Microsoft has released an optional preview update for Windows 10 version 2004 that addresses Windows Subsystem for Linux 2 issues that emerged after September’s Patch Tuesday update.
The preview update KB4577063 for Windows 10 version 2004, aka the May 2020 Update, bumps up this version to build number 19041.546.
This preview update brings many of the same fixes Microsoft released in last week’s 20H2 Beta preview for Insiders on the Release Preview Channels. Microsoft is expected to release 20H2, or the Windows 10 October 2020 Update, either this month or in November.
Two key issues addressed in this optional update for Windows 10 2004 are the WSL 2 bugs and a lingering connectivity issue with WWAN LTE modems.
The update addresses an issue in WSL that generates an ‘Element not found’ error when users try to start WSL.
The other is a connectivity issue affecting devices with certain WWAN LTE modems, which prompted Microsoft to impose a safeguard hold on August 31, preventing users on Windows 10 1903 and 1909 from upgrading to Windows 10 2004.
“Addresses an issue with certain WWAN LTE modems that might show no internet connection in the notification area after waking from sleep or hibernation. Additionally, these modems might not be able to connect to the internet,” Microsoft notes.
With this LTE modem fix, Microsoft is preparing to remove the block on Windows 10 2004 upgrades in mid-October, likely after Microsoft releases the October Patch Tuesday update, which is scheduled for October 13.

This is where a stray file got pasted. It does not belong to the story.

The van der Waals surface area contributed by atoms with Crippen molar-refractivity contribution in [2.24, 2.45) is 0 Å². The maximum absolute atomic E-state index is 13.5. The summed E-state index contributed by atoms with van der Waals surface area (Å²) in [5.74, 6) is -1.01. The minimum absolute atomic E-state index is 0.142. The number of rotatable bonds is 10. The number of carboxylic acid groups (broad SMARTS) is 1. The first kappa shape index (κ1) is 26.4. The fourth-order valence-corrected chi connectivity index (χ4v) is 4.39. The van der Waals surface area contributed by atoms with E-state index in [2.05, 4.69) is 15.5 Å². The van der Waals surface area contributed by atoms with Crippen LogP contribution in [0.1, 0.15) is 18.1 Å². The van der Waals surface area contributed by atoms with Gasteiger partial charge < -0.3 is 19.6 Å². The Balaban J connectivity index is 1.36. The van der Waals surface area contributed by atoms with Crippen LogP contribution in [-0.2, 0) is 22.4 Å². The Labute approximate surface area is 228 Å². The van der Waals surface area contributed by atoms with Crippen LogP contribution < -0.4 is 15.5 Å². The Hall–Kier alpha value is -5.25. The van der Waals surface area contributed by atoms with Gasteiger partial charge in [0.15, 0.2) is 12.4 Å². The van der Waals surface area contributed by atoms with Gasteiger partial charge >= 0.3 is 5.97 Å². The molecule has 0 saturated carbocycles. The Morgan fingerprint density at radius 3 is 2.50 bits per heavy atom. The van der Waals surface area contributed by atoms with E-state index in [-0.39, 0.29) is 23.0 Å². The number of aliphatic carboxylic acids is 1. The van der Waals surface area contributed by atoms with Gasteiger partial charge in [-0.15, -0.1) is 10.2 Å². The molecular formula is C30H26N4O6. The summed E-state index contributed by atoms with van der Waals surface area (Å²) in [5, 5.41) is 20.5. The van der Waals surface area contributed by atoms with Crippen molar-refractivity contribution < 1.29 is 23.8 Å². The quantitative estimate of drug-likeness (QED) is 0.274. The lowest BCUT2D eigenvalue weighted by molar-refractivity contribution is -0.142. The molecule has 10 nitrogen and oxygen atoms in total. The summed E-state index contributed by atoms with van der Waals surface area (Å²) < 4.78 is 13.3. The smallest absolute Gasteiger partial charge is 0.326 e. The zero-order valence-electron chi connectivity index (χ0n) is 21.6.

This update adds a notification to Internet Explorer 11 to alert users that support for Adobe Flash ends December 2020. It also addresses an issue that causes games using spatial audio to stop working, and reduces distortions in Windows Mixed Reality head-mounted displays.
Like the update for 20H2, it ensures new Windows
Lawyers applying for a license to practice law in Washington, D.C., say a security lapse by the bar association exposed their application files, including their government-issued IDs and background checks.
Applicants said the District of Columbia Bar, which oversees the admissions and licensing for lawyers practicing in the U.S. capital, was storing the applications in an unprotected directory on its website.
The DC Bar did not respond to multiple emailed requests and a voicemail requesting comment prior to publication.
The security lapse was first disclosed in an August 26 email, obtained by TechCrunch, by an unnamed whistleblower who said they “reported this issue on three separate occasions” to the DC Bar, but that their email was not returned nor was the issue fixed. The email said that documents contained personal information like names, phone numbers, and email addresses, as well as Social Security number, the applicant’s full employment history, previous home addresses, and any disciplinary records.
The whistleblower said they began notifying news outlets “in a good faith effort to notify affected users and ensure the issue is fixed.” TechCrunch obtained the email from a pseudonymous Twitter account that goes by the handle Bar Exam Tracker.
The email said that the security lapse meant that applicants could still access their uploaded application files from the DC Bar website, even after they logged out. But because the application files followed a consistent naming scheme, anyone could access the application files of other applicants by incrementally changing the web address.
“The documents are publicly accessible merely by opening their addresses in a web browser, and are not protected by any authentication system,” the whistleblower’s email wrote.
Word of the security lapse quickly spread among some bar applicants. Two applicants, who agreed to be quoted but asked not to be named for